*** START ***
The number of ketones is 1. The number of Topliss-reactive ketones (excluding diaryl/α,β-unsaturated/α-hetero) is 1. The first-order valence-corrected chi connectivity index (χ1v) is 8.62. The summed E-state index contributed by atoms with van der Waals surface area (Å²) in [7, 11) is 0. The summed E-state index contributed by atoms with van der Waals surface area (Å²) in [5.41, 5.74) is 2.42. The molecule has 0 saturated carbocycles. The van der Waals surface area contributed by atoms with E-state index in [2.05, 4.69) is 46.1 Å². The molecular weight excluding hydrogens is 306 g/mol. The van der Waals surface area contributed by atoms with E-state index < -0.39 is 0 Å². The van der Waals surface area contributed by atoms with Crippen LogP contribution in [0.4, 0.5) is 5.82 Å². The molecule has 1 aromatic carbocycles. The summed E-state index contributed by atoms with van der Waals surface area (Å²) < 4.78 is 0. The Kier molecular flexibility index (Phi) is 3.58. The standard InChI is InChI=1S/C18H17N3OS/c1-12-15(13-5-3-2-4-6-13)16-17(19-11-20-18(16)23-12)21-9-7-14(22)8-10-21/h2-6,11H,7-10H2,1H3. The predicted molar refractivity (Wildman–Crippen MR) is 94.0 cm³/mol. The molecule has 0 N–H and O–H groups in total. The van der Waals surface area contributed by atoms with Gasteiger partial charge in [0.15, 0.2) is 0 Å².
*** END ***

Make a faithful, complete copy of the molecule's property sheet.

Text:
The number of ketones is 1. The number of Topliss-reactive ketones (excluding diaryl/α,β-unsaturated/α-hetero) is 1. The first-order valence-corrected chi connectivity index (χ1v) is 8.62. The summed E-state index contributed by atoms with van der Waals surface area (Å²) in [7, 11) is 0. The summed E-state index contributed by atoms with van der Waals surface area (Å²) in [5.41, 5.74) is 2.42. The molecule has 0 saturated carbocycles. The van der Waals surface area contributed by atoms with E-state index in [2.05, 4.69) is 46.1 Å². The molecular weight excluding hydrogens is 306 g/mol. The van der Waals surface area contributed by atoms with E-state index < -0.39 is 0 Å². The van der Waals surface area contributed by atoms with Crippen LogP contribution in [0.4, 0.5) is 5.82 Å². The molecule has 1 aromatic carbocycles. The summed E-state index contributed by atoms with van der Waals surface area (Å²) < 4.78 is 0. The Kier molecular flexibility index (Phi) is 3.58. The standard InChI is InChI=1S/C18H17N3OS/c1-12-15(13-5-3-2-4-6-13)16-17(19-11-20-18(16)23-12)21-9-7-14(22)8-10-21/h2-6,11H,7-10H2,1H3. The predicted molar refractivity (Wildman–Crippen MR) is 94.0 cm³/mol. The molecule has 0 N–H and O–H groups in total. The van der Waals surface area contributed by atoms with Gasteiger partial charge in [0.15, 0.2) is 0 Å².